Another Oncology Appointment…and What’s Up With That Smell?

My oncologist appointment last week marked five years since completing my final chemo infusion (and for those of you keeping track, since I had that nasty chemo nail infection).

Lately, my oncological appointments run like this: my onc asks how things are going, I air all my grievances and we spend the rest of the visit agreeing that there’s no way to determine whether what I’m experiencing is chemo-related, menopause-related, or something that I was dealing with before but hadn’t paid attention to back before cancer.

Because there’s nothing like cancer to make you acutely aware of every twinge and creak in your body.

But that’s about it. We are running out of things to talk about. In this context that’s a good thing.

I used to lament “what could have been” had I not gotten cancer, not experienced chemo, not been pushed into menopause chemically and artificially had my estrogen levels squashed. But now, I know better. What happened, happened. And “what could have been” is pointless to ponder because it simply isn’t reality.

It took me a while to get to that place and I’m finally okay with it .

But there was something else different about this oncology visit…

I walked into the cancer center for my appointment and was hit with “the smell”. There is a distinct scent in the building, possibly the cleaning solutions used to disinfect the place or maybe a fragrance that is purposefully pumped in. I had mentioned it to my clinical counselor several years ago and she admitted that a number of people have said the same thing. The smell is familiar, given that after multiple appointments and infusions and radiation sessions, I’ve experienced it a lot and have made many associations with it.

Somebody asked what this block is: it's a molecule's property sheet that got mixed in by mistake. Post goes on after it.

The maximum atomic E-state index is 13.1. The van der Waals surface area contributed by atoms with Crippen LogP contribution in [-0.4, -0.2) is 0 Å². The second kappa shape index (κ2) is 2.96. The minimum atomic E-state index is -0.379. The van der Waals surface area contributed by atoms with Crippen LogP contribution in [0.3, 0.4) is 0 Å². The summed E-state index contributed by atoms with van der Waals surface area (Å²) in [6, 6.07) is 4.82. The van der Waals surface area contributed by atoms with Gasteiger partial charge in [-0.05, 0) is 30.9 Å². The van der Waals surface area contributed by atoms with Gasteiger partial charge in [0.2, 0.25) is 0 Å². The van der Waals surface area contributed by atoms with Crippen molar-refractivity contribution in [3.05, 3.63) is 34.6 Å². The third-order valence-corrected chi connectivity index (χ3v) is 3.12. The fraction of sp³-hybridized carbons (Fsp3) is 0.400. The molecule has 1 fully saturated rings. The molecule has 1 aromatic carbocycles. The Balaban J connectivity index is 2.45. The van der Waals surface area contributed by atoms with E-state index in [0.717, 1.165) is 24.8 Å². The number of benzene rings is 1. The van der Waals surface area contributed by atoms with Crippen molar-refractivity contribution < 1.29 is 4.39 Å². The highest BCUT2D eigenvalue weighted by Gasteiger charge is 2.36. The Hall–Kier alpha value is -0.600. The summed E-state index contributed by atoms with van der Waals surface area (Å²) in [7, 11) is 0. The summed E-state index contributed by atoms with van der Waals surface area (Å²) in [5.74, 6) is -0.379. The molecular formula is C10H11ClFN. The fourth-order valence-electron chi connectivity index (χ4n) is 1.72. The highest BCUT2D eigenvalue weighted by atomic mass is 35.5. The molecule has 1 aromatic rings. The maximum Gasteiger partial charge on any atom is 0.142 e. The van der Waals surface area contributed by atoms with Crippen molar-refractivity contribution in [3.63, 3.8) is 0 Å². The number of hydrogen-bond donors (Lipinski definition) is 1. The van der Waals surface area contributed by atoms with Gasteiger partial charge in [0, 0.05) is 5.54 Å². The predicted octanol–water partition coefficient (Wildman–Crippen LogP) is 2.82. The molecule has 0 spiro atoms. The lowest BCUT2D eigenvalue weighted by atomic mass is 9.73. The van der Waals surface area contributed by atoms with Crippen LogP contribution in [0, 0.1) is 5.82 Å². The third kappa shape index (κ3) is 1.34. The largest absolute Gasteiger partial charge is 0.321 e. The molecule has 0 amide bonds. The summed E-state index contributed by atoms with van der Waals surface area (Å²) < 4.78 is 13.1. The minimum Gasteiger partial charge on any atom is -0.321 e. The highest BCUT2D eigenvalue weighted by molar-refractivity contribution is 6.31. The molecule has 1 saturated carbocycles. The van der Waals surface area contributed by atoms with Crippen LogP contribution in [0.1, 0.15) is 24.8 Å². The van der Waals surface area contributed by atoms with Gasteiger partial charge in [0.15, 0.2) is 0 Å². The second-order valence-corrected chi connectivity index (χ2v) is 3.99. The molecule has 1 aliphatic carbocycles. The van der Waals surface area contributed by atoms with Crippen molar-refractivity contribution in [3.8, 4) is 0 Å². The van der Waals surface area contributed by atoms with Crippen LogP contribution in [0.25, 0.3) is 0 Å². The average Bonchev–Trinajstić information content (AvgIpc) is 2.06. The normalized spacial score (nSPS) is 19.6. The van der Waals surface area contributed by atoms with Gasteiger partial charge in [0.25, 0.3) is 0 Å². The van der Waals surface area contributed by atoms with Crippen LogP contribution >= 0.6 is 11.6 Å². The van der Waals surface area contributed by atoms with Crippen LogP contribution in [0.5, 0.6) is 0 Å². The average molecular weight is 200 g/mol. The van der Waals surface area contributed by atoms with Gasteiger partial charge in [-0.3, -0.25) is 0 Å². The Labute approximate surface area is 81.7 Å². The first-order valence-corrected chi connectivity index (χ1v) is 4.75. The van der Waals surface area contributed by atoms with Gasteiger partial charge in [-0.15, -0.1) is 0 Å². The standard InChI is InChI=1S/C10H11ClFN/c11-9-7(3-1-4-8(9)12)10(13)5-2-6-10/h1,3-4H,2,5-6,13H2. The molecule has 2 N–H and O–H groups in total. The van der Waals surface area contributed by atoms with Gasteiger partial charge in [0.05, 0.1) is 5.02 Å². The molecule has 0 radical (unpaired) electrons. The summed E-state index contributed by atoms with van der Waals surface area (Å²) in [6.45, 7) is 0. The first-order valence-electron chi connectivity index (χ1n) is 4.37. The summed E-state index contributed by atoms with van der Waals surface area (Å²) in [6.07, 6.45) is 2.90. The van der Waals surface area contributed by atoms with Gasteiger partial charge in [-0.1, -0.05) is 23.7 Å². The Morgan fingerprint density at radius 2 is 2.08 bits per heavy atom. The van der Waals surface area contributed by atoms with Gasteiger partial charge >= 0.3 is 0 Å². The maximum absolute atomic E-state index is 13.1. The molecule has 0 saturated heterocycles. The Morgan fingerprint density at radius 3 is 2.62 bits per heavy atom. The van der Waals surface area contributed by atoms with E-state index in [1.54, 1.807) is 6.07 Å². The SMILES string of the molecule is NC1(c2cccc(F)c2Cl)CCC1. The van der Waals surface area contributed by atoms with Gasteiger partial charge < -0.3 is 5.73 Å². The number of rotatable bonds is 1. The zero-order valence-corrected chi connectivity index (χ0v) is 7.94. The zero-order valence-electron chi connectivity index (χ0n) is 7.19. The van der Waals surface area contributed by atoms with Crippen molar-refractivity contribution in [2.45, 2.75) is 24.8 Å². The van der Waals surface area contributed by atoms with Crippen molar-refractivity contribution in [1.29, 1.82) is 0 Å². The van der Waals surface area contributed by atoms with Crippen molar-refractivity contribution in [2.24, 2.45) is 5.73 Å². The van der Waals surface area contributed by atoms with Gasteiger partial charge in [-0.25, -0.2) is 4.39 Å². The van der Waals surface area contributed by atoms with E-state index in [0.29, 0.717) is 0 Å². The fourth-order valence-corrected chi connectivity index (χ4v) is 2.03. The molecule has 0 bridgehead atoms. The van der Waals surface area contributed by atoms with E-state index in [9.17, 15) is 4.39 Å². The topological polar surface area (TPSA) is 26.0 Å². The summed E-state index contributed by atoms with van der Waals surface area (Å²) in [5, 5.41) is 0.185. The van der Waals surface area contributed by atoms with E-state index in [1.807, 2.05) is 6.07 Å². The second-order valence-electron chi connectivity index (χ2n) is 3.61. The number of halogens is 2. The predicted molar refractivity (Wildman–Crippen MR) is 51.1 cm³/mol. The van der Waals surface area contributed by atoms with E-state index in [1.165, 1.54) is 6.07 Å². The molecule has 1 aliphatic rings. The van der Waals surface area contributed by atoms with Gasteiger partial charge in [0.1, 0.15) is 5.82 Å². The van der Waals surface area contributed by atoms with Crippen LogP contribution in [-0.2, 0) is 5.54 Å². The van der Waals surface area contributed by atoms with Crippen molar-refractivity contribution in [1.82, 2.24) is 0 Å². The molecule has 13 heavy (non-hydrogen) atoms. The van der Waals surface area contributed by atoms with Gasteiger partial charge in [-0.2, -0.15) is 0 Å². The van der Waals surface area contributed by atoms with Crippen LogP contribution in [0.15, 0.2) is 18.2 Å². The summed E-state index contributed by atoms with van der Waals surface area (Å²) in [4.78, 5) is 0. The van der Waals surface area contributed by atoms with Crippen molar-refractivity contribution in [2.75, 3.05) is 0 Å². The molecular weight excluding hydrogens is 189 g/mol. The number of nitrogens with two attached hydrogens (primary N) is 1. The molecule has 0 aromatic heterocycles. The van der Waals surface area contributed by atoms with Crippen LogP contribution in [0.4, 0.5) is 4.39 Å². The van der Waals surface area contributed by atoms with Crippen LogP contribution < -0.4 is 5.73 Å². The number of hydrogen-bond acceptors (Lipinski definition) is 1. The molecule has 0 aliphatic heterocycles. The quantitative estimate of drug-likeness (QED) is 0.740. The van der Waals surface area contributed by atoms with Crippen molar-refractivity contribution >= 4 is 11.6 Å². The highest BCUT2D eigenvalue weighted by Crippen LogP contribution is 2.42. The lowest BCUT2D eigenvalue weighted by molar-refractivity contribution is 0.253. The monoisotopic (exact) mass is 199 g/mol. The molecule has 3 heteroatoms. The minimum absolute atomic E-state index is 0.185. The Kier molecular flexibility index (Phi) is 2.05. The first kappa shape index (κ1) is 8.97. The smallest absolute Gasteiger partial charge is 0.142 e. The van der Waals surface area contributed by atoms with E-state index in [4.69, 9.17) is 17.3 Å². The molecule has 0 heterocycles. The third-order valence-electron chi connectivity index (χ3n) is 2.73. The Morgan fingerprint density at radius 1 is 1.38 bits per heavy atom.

But for some reason, this time it hit me hard and a wave of sensations washed over me. Not sure why my reaction was so strong, but I’d like to think that between my last onc appointment and this one, I’ve made the most progress in distancing myself from the frustrations of getting cancer and have actually moved on with my life.

However, that rush of emotions served as a reminder of everything that I’ve been through over these past five years. I thought that chemo was going to be the hard part. Turns out, it was the most predictable part: six trying infusions, but they came with an end date. The rest of treatment brought uncertainty and unexpected difficulties. I thought I was done after radiation…but the pills continued.

Looking back at this, while I’m technically not “out of the woods” and may never be, these last six months have felt different. Yes, I still have another onc appointment half a year from now, but I’m finally turning my face forward to the future instead of constantly looking back at the past, worried that those frights will catch me again.

Author: franticshanti

Why so serious?

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